“Ever since the garden of Eden the world has been discontent, and ever since then God has been pursuing people to make them content in him.” This statement, from the conclusion of Erik Raymond’s book Chasing Contentment, summarizes the human struggle. Raymond does a great job pointing to the primary problem of dissatisfaction and discontent: we are looking to be satisfied by things other than God. “Being content in God,” Raymond writes, “is being satisfied in God regardless of what is going on outside you.” Later in the book, he elaborates on self-denial by saying that “this mandates a rejection of a life based on self-interest and self-fulfillment.”
Raymond shines the light of truth into our discontented hearts by addressing the providence of God and how being discontented stems from a heart that doesn’t trust in God’s providence. He addresses the important place the church has when it comes to discontentment and the importance of rejecting the desires of the world. Living for Christ and loving him above all things moves us closer to contentment.
This book is a good tool to begin us toward the journey of true contentment in God. I say begin because this is a journey. We will continually have to battle the temptation to desire the things off this life (created things) above things that are eternal (the Creator and his Kingdom). I recommend this book; it contains great insight. May God grant us perseverance in the application of the insights and may they take root in our hearts.
I received this book from Crossway’s Beyond the Page program in exchange for a review.
My wife and I have been on a journey toward eating healthy. We are trying to cut out preservatives and processed foods, eliminating all the garbage from our diet. We have both lost weight and feel better. Yes, we have had our times of backsliding, but overall have done well. One of the keys to successful change in eating is variety. This is why having recipes that provide alternatives to all the junk we hold so dear is so important. This is where Nourishing Meals by Alisa Segersten and Tom Malterre comes in. This is a book with 365 whole-food and allergy free recipes. And gluten-free. This book is packed full of recipes of all kinds that will help you begin to feed yourself and your family in a way that will promote healthy living.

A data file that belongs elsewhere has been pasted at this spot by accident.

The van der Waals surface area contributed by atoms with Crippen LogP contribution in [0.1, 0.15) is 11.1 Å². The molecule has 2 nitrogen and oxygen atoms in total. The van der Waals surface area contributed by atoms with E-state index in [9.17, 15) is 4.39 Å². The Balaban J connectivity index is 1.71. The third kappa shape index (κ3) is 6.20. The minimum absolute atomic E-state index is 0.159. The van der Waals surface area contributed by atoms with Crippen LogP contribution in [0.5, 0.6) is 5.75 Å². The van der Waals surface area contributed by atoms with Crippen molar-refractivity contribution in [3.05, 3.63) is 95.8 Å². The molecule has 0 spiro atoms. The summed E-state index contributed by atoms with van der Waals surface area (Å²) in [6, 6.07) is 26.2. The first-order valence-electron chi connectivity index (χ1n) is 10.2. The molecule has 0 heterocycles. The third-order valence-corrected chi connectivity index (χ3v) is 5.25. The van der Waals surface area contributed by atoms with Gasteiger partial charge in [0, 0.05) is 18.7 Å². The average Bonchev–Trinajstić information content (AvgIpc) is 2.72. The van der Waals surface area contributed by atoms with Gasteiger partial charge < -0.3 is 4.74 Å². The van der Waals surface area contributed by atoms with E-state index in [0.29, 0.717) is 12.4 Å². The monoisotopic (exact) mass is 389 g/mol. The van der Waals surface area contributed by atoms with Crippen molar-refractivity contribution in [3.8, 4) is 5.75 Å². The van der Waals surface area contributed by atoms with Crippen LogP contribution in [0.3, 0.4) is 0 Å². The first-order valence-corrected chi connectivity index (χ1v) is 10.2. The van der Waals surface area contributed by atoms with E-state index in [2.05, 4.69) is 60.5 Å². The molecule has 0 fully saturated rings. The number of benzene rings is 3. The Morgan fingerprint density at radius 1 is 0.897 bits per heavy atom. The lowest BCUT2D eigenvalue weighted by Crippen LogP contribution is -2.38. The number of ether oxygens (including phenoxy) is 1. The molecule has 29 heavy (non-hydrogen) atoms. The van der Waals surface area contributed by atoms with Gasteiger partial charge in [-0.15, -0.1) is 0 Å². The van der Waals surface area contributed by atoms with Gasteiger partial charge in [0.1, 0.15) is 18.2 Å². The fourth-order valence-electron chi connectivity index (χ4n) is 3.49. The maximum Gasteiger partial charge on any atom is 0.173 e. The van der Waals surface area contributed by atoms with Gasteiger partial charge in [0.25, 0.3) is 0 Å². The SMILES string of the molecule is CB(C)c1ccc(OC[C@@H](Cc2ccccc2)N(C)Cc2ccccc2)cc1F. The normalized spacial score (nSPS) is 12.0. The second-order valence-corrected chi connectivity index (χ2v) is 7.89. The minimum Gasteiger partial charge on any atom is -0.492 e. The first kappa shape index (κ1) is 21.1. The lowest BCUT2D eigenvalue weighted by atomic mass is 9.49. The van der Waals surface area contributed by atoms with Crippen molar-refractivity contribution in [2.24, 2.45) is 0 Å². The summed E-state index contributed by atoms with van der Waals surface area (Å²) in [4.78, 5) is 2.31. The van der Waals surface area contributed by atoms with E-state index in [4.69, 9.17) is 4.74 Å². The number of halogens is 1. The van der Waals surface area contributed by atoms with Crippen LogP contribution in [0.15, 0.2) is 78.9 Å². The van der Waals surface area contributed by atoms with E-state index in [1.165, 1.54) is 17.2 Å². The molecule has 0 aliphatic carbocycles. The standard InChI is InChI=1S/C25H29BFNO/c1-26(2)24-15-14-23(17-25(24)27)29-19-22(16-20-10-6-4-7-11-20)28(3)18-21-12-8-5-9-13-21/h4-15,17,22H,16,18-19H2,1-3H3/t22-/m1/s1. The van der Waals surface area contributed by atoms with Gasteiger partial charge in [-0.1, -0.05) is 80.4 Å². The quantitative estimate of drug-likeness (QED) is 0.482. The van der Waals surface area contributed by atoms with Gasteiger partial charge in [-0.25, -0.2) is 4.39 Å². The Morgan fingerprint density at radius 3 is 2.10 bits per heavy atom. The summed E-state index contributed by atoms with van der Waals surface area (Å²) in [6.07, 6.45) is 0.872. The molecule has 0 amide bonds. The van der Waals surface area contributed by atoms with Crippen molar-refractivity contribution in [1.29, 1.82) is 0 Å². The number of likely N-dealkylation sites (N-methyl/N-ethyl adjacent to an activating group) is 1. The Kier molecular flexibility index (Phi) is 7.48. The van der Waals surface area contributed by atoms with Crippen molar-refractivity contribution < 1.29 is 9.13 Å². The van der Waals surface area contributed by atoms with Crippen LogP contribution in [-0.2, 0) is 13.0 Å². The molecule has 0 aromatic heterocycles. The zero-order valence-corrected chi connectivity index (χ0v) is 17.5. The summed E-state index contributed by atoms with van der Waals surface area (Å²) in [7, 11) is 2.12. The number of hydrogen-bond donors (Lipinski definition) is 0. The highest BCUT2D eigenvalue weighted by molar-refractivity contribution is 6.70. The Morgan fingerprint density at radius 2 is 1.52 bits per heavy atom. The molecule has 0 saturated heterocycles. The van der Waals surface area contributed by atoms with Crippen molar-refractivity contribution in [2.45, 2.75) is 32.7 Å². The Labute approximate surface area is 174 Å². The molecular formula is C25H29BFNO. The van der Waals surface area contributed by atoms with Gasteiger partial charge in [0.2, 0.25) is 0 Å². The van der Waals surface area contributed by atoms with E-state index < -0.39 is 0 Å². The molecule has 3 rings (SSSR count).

For beginners in healthy eating (like me), some of the recipes can be intimidating because you won’t have the necessary spices, etc. to make the dishes. That is going to be the case because you are changing the way you live, so the contents of your pantry is going to change over time. Don’t get frustrated because it won’t be long until you will have made the transition and feel and look better for it.
This book is a great addition to your healthy “toolbox” and would make a great gift as the holiday season approaches.
I received this book from Bloggingforbooks.com in exchange for a review.
Taste and See is a collection of 125 daily meditations written by John Piper. The subtitle of the book points to what the reader can expect: Savoring the Supremacy of God in All of Life. The meditations are written in typical Piper style. They are full of scripture and personal application. Piper shares excerpts from his personal journals and family life and struggles. He addresses the pains and struggles of life, always pointing to Christ and the scriptures as the foundation for his direction and foundation.
If devotional books are what you normally use for your daily quiet time, Taste and See is a good one to use. Since there are so many scripture references (which is a great thing), keep your Bible handy. The meditations are more meaningful and are illuminated by deeper study of each scripture referenced. The book has been designed for ease of use as a reference tool by having subject, person, and scripture indexes.
As with any John Piper book, if you want to be led to the enjoyment of God in his supremacy, this is a good one to own.
I received this book from Blogging for Books in exchange for a review.
I love a good story, whether it be a novel or movie or television show. I get caught up in and taken away by the characters and situations the characters find themselves in. I have often wondered What is it about this show or movie that attracts people? Why do so many connect with shows like Breaking Bad or movies like the Harry Potter series? Mike Cosper points to the larger story of God’s redemptive history as the foundation for why humanity has always been in love with story. The Stories We Tell explains how all of the stories we are so fascinated with are reflecting God’s larger story and are pointing to truth and our deep longings for all that is wrong with the world to be made right.
This book will help movie and TV fans make sense of why they are attracted to the stories they watch and will also provide a new lens to view them through. This new way of viewing will open up ways to connect with and discuss movies and TV with others and ultimately point people to God as the author of each of our life stories. We can see all of life as a part of the big story.